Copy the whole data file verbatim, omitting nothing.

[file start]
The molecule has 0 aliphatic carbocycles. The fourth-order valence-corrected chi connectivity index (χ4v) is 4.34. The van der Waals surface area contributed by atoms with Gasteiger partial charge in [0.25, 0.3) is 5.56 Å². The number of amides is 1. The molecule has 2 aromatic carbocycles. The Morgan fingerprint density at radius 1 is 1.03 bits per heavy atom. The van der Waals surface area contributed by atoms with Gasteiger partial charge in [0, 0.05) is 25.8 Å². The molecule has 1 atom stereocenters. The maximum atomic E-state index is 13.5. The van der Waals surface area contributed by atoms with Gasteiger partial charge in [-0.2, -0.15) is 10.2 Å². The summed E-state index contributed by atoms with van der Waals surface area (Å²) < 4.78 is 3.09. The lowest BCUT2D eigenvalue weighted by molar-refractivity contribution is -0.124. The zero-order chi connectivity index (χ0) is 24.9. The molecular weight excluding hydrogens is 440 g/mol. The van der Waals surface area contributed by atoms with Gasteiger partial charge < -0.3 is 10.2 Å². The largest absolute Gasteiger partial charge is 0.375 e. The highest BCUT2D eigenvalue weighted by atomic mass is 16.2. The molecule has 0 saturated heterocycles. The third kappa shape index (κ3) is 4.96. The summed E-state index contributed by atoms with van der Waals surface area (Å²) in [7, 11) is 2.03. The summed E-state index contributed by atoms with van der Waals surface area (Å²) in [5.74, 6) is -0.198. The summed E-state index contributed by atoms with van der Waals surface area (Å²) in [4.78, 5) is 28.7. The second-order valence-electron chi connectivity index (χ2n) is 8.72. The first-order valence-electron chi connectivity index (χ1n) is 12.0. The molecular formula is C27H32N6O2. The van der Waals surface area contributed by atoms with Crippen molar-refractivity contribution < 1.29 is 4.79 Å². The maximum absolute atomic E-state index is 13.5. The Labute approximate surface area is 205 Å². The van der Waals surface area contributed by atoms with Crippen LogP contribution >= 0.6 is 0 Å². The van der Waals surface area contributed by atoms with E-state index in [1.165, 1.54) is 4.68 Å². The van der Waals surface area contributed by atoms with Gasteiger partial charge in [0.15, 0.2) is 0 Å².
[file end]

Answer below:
The molecule has 0 aliphatic carbocycles. The fourth-order valence-corrected chi connectivity index (χ4v) is 4.34. The van der Waals surface area contributed by atoms with Gasteiger partial charge in [0.25, 0.3) is 5.56 Å². The number of amides is 1. The molecule has 2 aromatic carbocycles. The Morgan fingerprint density at radius 1 is 1.03 bits per heavy atom. The van der Waals surface area contributed by atoms with Gasteiger partial charge in [0, 0.05) is 25.8 Å². The molecule has 1 atom stereocenters. The maximum atomic E-state index is 13.5. The van der Waals surface area contributed by atoms with Gasteiger partial charge in [-0.2, -0.15) is 10.2 Å². The summed E-state index contributed by atoms with van der Waals surface area (Å²) < 4.78 is 3.09. The lowest BCUT2D eigenvalue weighted by molar-refractivity contribution is -0.124. The zero-order chi connectivity index (χ0) is 24.9. The molecular weight excluding hydrogens is 440 g/mol. The van der Waals surface area contributed by atoms with Gasteiger partial charge < -0.3 is 10.2 Å². The largest absolute Gasteiger partial charge is 0.375 e. The highest BCUT2D eigenvalue weighted by atomic mass is 16.2. The molecule has 0 saturated heterocycles. The third kappa shape index (κ3) is 4.96. The summed E-state index contributed by atoms with van der Waals surface area (Å²) in [7, 11) is 2.03. The summed E-state index contributed by atoms with van der Waals surface area (Å²) in [5.74, 6) is -0.198. The summed E-state index contributed by atoms with van der Waals surface area (Å²) in [4.78, 5) is 28.7. The second-order valence-electron chi connectivity index (χ2n) is 8.72. The first-order valence-electron chi connectivity index (χ1n) is 12.0. The molecular formula is C27H32N6O2. The van der Waals surface area contributed by atoms with Crippen molar-refractivity contribution < 1.29 is 4.79 Å². The maximum absolute atomic E-state index is 13.5. The Labute approximate surface area is 205 Å². The van der Waals surface area contributed by atoms with Crippen LogP contribution >= 0.6 is 0 Å². The van der Waals surface area contributed by atoms with E-state index in [1.165, 1.54) is 4.68 Å². The van der Waals surface area contributed by atoms with Gasteiger partial charge in [0.15, 0.2) is 0 Å².